Meg George

Bringing Philanthropy Full Circle

By Jamie Jenson | Photography by Sheena Christ of Torrent Photography

A quick perusal of Meg George’s resume might yield a few surprises. For starters, though she earned a degree in French from LeMoyne College, her professional experience after graduating from LeMoyne has been in development, not requiring knowledge in any language but English.

Those who know Meg, though, know her love of languages translates into a skill vital in the development industry — the ability to effectively communicate in order to build relationships.

“For me, working in development means literally developing relationships for organizations that lead to support for institutions and organizations,” Meg said.

Though building relationships came naturally to Meg, she had no idea what development even entailed. Luckily, she grew close to people who worked in the career advising office at LeMoyne. They encouraged her to look into jobs that specialized in development.

“They had to explain to me what that even was,” Meg remembered. “They said, ‘You have an outgoing personality. It seems like you wouldn’t be scared to approach people.’”

They suggested she apply for jobs in development. She began her career as a development officer at LeMoyne and for an area hospital. The field also led her to meet her future husband and business partner, Phil, who also worked in development.

Meg explained they initially didn’t have plans to branch off on their own. But after they worked on several plans for organizations in the community, they realized there was need for advisors within the nonprofit sector.

They wanted to do something to fill that gap. So, several years ago, they founded the George Development Group.

“We do a lot of work with nonprofits all over the northeast, but the majority are right in our community,” Meg said. “We advise nonprofits on their development operations. Ultimately, we focus on high-impact philanthropy.”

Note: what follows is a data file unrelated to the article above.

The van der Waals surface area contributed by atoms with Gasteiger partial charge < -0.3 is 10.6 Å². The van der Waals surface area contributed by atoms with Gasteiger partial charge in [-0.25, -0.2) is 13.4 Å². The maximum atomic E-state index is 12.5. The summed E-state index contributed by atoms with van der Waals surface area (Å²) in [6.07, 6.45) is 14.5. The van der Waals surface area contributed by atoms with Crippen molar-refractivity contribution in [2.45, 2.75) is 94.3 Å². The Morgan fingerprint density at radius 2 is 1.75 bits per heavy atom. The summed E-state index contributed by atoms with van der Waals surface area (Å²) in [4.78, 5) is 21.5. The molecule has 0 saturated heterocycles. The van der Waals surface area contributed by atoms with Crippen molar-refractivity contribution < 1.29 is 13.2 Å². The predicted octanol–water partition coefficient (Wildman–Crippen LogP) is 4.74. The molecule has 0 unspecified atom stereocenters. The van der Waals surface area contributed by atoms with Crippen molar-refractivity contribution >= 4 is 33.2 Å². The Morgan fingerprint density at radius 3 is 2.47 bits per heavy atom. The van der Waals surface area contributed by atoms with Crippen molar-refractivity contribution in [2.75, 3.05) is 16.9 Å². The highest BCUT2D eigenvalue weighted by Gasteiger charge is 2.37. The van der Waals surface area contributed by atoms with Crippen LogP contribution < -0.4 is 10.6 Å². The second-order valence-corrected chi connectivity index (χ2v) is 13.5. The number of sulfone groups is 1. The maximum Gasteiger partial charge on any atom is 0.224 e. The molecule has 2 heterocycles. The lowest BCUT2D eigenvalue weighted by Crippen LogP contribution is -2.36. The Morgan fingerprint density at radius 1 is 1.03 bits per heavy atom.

Meg explained that high-impact philanthropy allows organizations to focus on having a relationship-centered approach to the work they do. The Georges strategize ways the organizations they partner with can develop meaningful support among their constituents.

Meg said philanthropy wasn’t a big part of her lifestyle while she was growing up, but she feels drawn to it now.

“Once I met with one organization and saw they were just craving advice on something they were already well-poised to do, it absolutely felt like a calling,” Meg said.

Even before she had her own company, she always felt the work she did positively impacted the organizations she worked for, but she feels it even more now.

“Once I started doing this work for nonprofits — especially local ones — I realized I could be having that impact on a lot of places at the same time,” Meg said. “My husband and I both feel like we will never turn back from doing this.”

As their business has grown, the Georges have been able to work with a variety of local organizations, including the Everson Museum. They’ve also worked with the Syracuse City Ballet, an organization that recently moved into a new building and created a new fund for resident dancers.

Seeing the fruits of their labor makes the job worthwhile for Meg.

“The most fulfilling thing for me at work is taking what I know, giving it to an organization and seeing the direct impact it has on our community because that organization is carrying out those tools,” Meg said.

The duo wants to make an even bigger impact on the community. They’ve recently offered their services to for-profit organizations looking for ways to create a culture of philanthropy for their businesses.

“It’s the same skill set we already have, but we’re applying it to different parts of business and life,” Meg explained. “It brings everything full circle for us because we believe so much in the kind of philanthropy that we focus on, which is relationship-centered and high-impact. There’s no reason why businesses and corporations shouldn’t be thinking like that, too.”

While she has found success in helping nonprofit organizations prosper and for-profit businesses grow philanthropically, Meg said there’s another important group of people with whom she would love to take a more active role when it comes to philanthropy.

“I would love for women to be involved in philanthropy in ways that they might not realize they could,” Meg said.

She thinks there are many women who work for nonprofits and sit on boards, but she still thinks their voices need to be heard.

“I’m young and I’m a woman, and I feel like I’ve spent a lot of time talking to men,” Meg said. “I don’t think enough people in general know about getting into this world and how fulfilling it is, and how different the work can be every day.” SWM

For more about the George Development Group, visit